Graves: Diocese's failures had 'real and direct consequences' - KCTV5

Graves: Diocese's failures had 'real and direct consequences' for families

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Former U.S. Attorney Todd Graves said the Kansas City area Diocese and its bishop's trust in a priest accused of child pornography had "real and direct consequences" for families.

Graves detailed failures by the diocese in dealing with allegations that Father Shawn Ratigan was acting inappropriately around young girls.

"The failure to take stronger action with Father Ratigan had real and direct consequences for Diocesan families," Graves wrote. However, he said he did not believe the bishop or its leaders purposefully tried to cover up allegations of sexual misconduct.

The Diocese of Kansas City-St. Joseph tapped Graves and his firm to undertake an indepth review of diocesean policies and procedures in the wake of allegations of sexual misconduct by priests.

The most serious allegations involve Ratigan who has been indicted by both federal and state grand juries. Ratigan, who denies the allegation, is accused of possessing child pornography.

A Catholic school principal had written a report detailing concerns about Ratigan's behaviors around children more than a year before his initial indictment.

In a statement, Bishop Robert Finn said the investigation affirmed his decision this summer to create an ombudsman to handle allegations involving the sexual abuse of minors.

"Graves' recommendations are comprehensive, thoughtful and detailed," Finn said. "We understand their importance and are focusing on them so we establish clear, strong and unequivocal procedures for all diocesan personnel and volunteers that ensure the safety of our children today and into the future."

Graves' report found the diocese failed to follow its own policies. The report said church leaders should have done more when a pictures of a young girl was found in December on Ratigan's computer. Police weren't notified until May and this came after Ratigan attempted suicide in December.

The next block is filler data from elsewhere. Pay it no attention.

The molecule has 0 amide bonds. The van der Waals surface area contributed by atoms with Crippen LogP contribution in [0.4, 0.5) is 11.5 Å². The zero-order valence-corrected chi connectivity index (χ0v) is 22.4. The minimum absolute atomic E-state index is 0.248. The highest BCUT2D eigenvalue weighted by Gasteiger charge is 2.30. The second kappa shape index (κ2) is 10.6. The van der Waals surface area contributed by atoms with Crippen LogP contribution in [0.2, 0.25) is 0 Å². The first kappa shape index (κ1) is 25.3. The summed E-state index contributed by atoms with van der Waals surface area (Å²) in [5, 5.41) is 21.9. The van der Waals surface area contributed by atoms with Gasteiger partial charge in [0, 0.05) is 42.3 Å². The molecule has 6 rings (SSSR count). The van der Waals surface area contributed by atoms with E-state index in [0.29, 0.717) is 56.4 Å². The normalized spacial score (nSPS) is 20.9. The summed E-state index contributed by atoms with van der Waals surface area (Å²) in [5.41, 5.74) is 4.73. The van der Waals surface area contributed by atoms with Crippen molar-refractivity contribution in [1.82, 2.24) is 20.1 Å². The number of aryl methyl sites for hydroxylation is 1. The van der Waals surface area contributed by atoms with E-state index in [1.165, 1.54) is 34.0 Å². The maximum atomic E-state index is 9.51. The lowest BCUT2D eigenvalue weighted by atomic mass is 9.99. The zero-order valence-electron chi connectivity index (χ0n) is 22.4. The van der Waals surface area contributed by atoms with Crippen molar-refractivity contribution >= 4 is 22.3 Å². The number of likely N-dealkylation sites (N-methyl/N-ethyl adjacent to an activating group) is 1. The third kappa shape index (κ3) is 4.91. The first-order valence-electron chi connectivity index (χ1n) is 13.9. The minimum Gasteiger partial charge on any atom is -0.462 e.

The diocese allowed Ratigan to have contact after the computer was found and he attempted suicide, the report says.

One church official wrote in April about Ratigan's contact with children "are a flag of the reddest color."

After Ratigan was indicted in Clay County in May, Finn met with concerned and angry families. Graves said two anonymous comments in particular stood out.

"The images of my daughter's private areas that the FBI showed me, they are forever burned into my brain," one parent wrote. "Shawn Ratigan was in my house, around my children in February, and I thought my children were completely SAFE!!"

Another parent said Finn and the church had hurt children.

"You let one of your priests hurt my children and you saw the pictures and decided to cover it up. That monster was in my house in February 2011 to prey on my children and I let him in since you felt you were above the law and made that decision not to turn in photos of my kids," the parent wrote.

The report concludes that the diocese's "handling of reports regarding Father Ratigan was flawed from the onset."

Altogether, the report covers 141 pages.

In a statement, the Survivors Network of Those Abused by Priests said Graves' report wasn't probing enough.

"Finn's lawyers seem determined to do exactly what Finn's doing - trying desperately to act like there were just a few dumb mistakes, when in fact, for months or years, several smart church officials deliberately chose secrecy over safety dozens of times," the group said in a statement.

The group closed its statement by saying, "Only vigorous action by police and prosecutors will make kids safer in the Kansas City diocese."

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